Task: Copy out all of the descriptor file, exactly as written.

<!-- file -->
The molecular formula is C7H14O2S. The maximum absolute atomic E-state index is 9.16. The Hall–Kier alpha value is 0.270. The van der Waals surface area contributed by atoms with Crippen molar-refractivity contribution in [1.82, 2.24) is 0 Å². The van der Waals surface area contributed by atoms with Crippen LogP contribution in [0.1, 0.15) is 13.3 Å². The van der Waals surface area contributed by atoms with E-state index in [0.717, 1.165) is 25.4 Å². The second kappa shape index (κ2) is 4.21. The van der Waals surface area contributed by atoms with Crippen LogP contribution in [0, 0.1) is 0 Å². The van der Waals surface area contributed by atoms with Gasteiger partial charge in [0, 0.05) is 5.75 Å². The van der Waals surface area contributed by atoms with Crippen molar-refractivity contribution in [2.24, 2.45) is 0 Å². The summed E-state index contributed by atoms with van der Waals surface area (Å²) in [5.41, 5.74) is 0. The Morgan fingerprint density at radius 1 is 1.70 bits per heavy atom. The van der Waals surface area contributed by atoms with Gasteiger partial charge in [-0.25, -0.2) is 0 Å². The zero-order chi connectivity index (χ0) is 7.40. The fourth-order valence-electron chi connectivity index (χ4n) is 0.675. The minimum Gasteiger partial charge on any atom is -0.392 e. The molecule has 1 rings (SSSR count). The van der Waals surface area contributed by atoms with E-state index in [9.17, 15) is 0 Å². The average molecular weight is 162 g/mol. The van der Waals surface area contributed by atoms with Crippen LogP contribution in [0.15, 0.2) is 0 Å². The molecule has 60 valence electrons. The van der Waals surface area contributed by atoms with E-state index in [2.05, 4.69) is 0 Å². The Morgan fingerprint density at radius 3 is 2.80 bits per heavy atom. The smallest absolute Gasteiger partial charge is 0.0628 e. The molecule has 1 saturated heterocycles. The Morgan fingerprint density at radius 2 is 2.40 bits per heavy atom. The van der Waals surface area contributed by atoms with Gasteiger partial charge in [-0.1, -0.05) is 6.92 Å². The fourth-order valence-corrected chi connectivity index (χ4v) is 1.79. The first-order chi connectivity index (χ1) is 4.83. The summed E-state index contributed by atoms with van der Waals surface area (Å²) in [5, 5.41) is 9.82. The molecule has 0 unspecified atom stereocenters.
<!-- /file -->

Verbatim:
The molecular formula is C7H14O2S. The maximum absolute atomic E-state index is 9.16. The Hall–Kier alpha value is 0.270. The van der Waals surface area contributed by atoms with Crippen molar-refractivity contribution in [1.82, 2.24) is 0 Å². The van der Waals surface area contributed by atoms with Crippen LogP contribution in [0.1, 0.15) is 13.3 Å². The van der Waals surface area contributed by atoms with E-state index in [0.717, 1.165) is 25.4 Å². The second kappa shape index (κ2) is 4.21. The van der Waals surface area contributed by atoms with Crippen LogP contribution in [0, 0.1) is 0 Å². The van der Waals surface area contributed by atoms with Gasteiger partial charge in [0, 0.05) is 5.75 Å². The van der Waals surface area contributed by atoms with Crippen molar-refractivity contribution in [2.24, 2.45) is 0 Å². The summed E-state index contributed by atoms with van der Waals surface area (Å²) in [5.41, 5.74) is 0. The Morgan fingerprint density at radius 1 is 1.70 bits per heavy atom. The van der Waals surface area contributed by atoms with Gasteiger partial charge in [-0.25, -0.2) is 0 Å². The zero-order chi connectivity index (χ0) is 7.40. The fourth-order valence-electron chi connectivity index (χ4n) is 0.675. The minimum Gasteiger partial charge on any atom is -0.392 e. The molecule has 1 rings (SSSR count). The van der Waals surface area contributed by atoms with E-state index in [9.17, 15) is 0 Å². The average molecular weight is 162 g/mol. The van der Waals surface area contributed by atoms with Crippen LogP contribution in [0.15, 0.2) is 0 Å². The molecule has 60 valence electrons. The van der Waals surface area contributed by atoms with E-state index in [2.05, 4.69) is 0 Å². The Morgan fingerprint density at radius 3 is 2.80 bits per heavy atom. The smallest absolute Gasteiger partial charge is 0.0628 e. The molecule has 1 saturated heterocycles. The Morgan fingerprint density at radius 2 is 2.40 bits per heavy atom. The van der Waals surface area contributed by atoms with Gasteiger partial charge in [-0.1, -0.05) is 6.92 Å². The fourth-order valence-corrected chi connectivity index (χ4v) is 1.79. The first-order chi connectivity index (χ1) is 4.83. The summed E-state index contributed by atoms with van der Waals surface area (Å²) in [5, 5.41) is 9.82. The molecule has 0 unspecified atom stereocenters.